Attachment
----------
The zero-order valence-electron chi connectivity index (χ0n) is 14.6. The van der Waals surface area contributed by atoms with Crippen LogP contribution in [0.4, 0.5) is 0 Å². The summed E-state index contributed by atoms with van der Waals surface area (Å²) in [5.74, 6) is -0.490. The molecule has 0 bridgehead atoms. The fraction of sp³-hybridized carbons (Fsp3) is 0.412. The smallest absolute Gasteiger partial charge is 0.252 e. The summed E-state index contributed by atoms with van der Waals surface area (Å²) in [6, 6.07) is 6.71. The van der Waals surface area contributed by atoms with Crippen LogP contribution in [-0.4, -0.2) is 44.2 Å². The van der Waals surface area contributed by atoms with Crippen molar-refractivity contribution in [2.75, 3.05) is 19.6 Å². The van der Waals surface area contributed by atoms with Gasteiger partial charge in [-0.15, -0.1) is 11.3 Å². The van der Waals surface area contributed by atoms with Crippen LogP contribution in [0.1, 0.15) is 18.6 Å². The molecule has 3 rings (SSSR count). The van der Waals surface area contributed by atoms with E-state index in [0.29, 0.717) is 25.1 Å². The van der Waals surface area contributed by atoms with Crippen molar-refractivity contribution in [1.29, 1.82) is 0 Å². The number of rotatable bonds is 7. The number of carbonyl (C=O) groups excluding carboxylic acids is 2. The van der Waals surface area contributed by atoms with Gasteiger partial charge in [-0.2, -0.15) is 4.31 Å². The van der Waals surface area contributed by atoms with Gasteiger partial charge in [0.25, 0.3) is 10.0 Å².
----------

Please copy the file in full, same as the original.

The zero-order valence-electron chi connectivity index (χ0n) is 14.6. The van der Waals surface area contributed by atoms with Crippen LogP contribution in [0.4, 0.5) is 0 Å². The summed E-state index contributed by atoms with van der Waals surface area (Å²) in [5.74, 6) is -0.490. The molecule has 0 bridgehead atoms. The fraction of sp³-hybridized carbons (Fsp3) is 0.412. The smallest absolute Gasteiger partial charge is 0.252 e. The summed E-state index contributed by atoms with van der Waals surface area (Å²) in [6, 6.07) is 6.71. The van der Waals surface area contributed by atoms with Crippen LogP contribution in [-0.4, -0.2) is 44.2 Å². The van der Waals surface area contributed by atoms with Crippen molar-refractivity contribution in [2.75, 3.05) is 19.6 Å². The van der Waals surface area contributed by atoms with Gasteiger partial charge in [-0.15, -0.1) is 11.3 Å². The van der Waals surface area contributed by atoms with Crippen LogP contribution in [0.1, 0.15) is 18.6 Å². The molecule has 3 rings (SSSR count). The van der Waals surface area contributed by atoms with E-state index in [0.29, 0.717) is 25.1 Å². The van der Waals surface area contributed by atoms with Crippen molar-refractivity contribution in [1.29, 1.82) is 0 Å². The number of rotatable bonds is 7. The number of carbonyl (C=O) groups excluding carboxylic acids is 2. The van der Waals surface area contributed by atoms with Gasteiger partial charge in [-0.2, -0.15) is 4.31 Å². The van der Waals surface area contributed by atoms with Gasteiger partial charge in [0.25, 0.3) is 10.0 Å².